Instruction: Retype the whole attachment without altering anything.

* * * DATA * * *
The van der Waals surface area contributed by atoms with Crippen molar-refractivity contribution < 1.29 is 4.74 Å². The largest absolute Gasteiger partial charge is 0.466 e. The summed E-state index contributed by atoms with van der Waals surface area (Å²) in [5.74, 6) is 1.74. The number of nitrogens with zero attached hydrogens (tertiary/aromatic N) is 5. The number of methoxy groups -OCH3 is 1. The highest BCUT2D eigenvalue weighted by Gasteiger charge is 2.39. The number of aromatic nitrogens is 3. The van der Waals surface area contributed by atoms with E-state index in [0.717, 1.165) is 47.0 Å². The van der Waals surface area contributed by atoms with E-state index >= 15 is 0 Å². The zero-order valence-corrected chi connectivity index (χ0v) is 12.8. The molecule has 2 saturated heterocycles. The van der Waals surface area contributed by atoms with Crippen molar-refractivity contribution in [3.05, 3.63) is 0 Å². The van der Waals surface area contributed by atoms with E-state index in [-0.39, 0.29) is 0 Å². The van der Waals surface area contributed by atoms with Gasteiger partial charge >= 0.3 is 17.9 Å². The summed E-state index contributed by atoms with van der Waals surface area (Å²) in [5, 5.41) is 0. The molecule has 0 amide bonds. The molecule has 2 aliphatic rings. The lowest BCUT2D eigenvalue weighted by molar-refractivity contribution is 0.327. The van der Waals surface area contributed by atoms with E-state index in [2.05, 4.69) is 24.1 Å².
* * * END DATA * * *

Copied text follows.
The van der Waals surface area contributed by atoms with Crippen molar-refractivity contribution < 1.29 is 4.74 Å². The largest absolute Gasteiger partial charge is 0.466 e. The summed E-state index contributed by atoms with van der Waals surface area (Å²) in [5.74, 6) is 1.74. The number of nitrogens with zero attached hydrogens (tertiary/aromatic N) is 5. The number of methoxy groups -OCH3 is 1. The highest BCUT2D eigenvalue weighted by Gasteiger charge is 2.39. The number of aromatic nitrogens is 3. The van der Waals surface area contributed by atoms with E-state index in [0.717, 1.165) is 47.0 Å². The van der Waals surface area contributed by atoms with E-state index >= 15 is 0 Å². The zero-order valence-corrected chi connectivity index (χ0v) is 12.8. The molecule has 2 saturated heterocycles. The van der Waals surface area contributed by atoms with Crippen molar-refractivity contribution in [3.05, 3.63) is 0 Å². The van der Waals surface area contributed by atoms with E-state index in [-0.39, 0.29) is 0 Å². The van der Waals surface area contributed by atoms with Gasteiger partial charge >= 0.3 is 17.9 Å². The summed E-state index contributed by atoms with van der Waals surface area (Å²) in [5, 5.41) is 0. The molecule has 0 amide bonds. The molecule has 2 aliphatic rings. The lowest BCUT2D eigenvalue weighted by molar-refractivity contribution is 0.327. The van der Waals surface area contributed by atoms with E-state index in [2.05, 4.69) is 24.1 Å².